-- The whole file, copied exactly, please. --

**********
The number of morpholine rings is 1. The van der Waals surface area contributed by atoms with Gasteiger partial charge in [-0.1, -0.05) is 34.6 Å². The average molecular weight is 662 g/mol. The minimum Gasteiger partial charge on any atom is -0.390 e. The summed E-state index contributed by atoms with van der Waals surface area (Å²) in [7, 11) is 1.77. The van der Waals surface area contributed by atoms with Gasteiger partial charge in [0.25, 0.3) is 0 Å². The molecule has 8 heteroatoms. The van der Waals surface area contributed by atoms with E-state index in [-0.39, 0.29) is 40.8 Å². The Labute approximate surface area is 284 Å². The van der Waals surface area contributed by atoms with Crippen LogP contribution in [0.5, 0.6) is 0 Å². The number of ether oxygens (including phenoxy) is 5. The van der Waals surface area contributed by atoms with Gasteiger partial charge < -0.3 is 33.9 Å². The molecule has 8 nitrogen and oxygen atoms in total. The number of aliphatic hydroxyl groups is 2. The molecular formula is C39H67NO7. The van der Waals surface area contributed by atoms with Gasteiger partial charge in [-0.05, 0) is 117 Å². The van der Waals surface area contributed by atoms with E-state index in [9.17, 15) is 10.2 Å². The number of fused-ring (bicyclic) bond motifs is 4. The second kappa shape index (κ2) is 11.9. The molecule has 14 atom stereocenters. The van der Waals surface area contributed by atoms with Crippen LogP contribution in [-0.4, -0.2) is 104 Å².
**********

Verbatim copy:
The number of morpholine rings is 1. The van der Waals surface area contributed by atoms with Gasteiger partial charge in [-0.1, -0.05) is 34.6 Å². The average molecular weight is 662 g/mol. The minimum Gasteiger partial charge on any atom is -0.390 e. The summed E-state index contributed by atoms with van der Waals surface area (Å²) in [7, 11) is 1.77. The van der Waals surface area contributed by atoms with Gasteiger partial charge in [0.25, 0.3) is 0 Å². The molecule has 8 heteroatoms. The van der Waals surface area contributed by atoms with E-state index in [-0.39, 0.29) is 40.8 Å². The Labute approximate surface area is 284 Å². The van der Waals surface area contributed by atoms with Crippen LogP contribution in [0.5, 0.6) is 0 Å². The number of ether oxygens (including phenoxy) is 5. The van der Waals surface area contributed by atoms with Gasteiger partial charge < -0.3 is 33.9 Å². The molecule has 8 nitrogen and oxygen atoms in total. The number of aliphatic hydroxyl groups is 2. The molecular formula is C39H67NO7. The van der Waals surface area contributed by atoms with Gasteiger partial charge in [-0.05, 0) is 117 Å². The van der Waals surface area contributed by atoms with E-state index in [9.17, 15) is 10.2 Å². The number of fused-ring (bicyclic) bond motifs is 4. The second kappa shape index (κ2) is 11.9. The molecule has 14 atom stereocenters. The van der Waals surface area contributed by atoms with Crippen LogP contribution in [-0.4, -0.2) is 104 Å².